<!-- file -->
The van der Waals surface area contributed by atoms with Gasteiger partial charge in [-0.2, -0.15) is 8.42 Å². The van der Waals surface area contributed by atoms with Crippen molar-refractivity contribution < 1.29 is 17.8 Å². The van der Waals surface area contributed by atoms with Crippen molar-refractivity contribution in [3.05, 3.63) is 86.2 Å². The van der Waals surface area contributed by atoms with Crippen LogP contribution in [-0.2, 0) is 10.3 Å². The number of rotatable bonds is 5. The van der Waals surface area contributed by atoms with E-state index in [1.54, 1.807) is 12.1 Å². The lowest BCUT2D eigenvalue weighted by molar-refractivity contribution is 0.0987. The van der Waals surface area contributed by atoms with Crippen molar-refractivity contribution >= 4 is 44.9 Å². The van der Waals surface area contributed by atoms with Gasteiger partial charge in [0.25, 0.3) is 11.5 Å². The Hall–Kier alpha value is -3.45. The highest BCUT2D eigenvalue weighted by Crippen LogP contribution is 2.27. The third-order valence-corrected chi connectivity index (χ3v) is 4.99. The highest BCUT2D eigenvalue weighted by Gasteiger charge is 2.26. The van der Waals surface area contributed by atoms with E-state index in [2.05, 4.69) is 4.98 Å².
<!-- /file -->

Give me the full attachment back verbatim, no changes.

The van der Waals surface area contributed by atoms with Gasteiger partial charge in [-0.2, -0.15) is 8.42 Å². The van der Waals surface area contributed by atoms with Crippen molar-refractivity contribution < 1.29 is 17.8 Å². The van der Waals surface area contributed by atoms with Crippen molar-refractivity contribution in [3.05, 3.63) is 86.2 Å². The van der Waals surface area contributed by atoms with Crippen LogP contribution in [-0.2, 0) is 10.3 Å². The number of rotatable bonds is 5. The van der Waals surface area contributed by atoms with E-state index in [1.54, 1.807) is 12.1 Å². The lowest BCUT2D eigenvalue weighted by molar-refractivity contribution is 0.0987. The van der Waals surface area contributed by atoms with Crippen molar-refractivity contribution >= 4 is 44.9 Å². The van der Waals surface area contributed by atoms with Gasteiger partial charge in [0.25, 0.3) is 11.5 Å². The Hall–Kier alpha value is -3.45. The highest BCUT2D eigenvalue weighted by Crippen LogP contribution is 2.27. The third-order valence-corrected chi connectivity index (χ3v) is 4.99. The highest BCUT2D eigenvalue weighted by Gasteiger charge is 2.26. The van der Waals surface area contributed by atoms with E-state index in [2.05, 4.69) is 4.98 Å².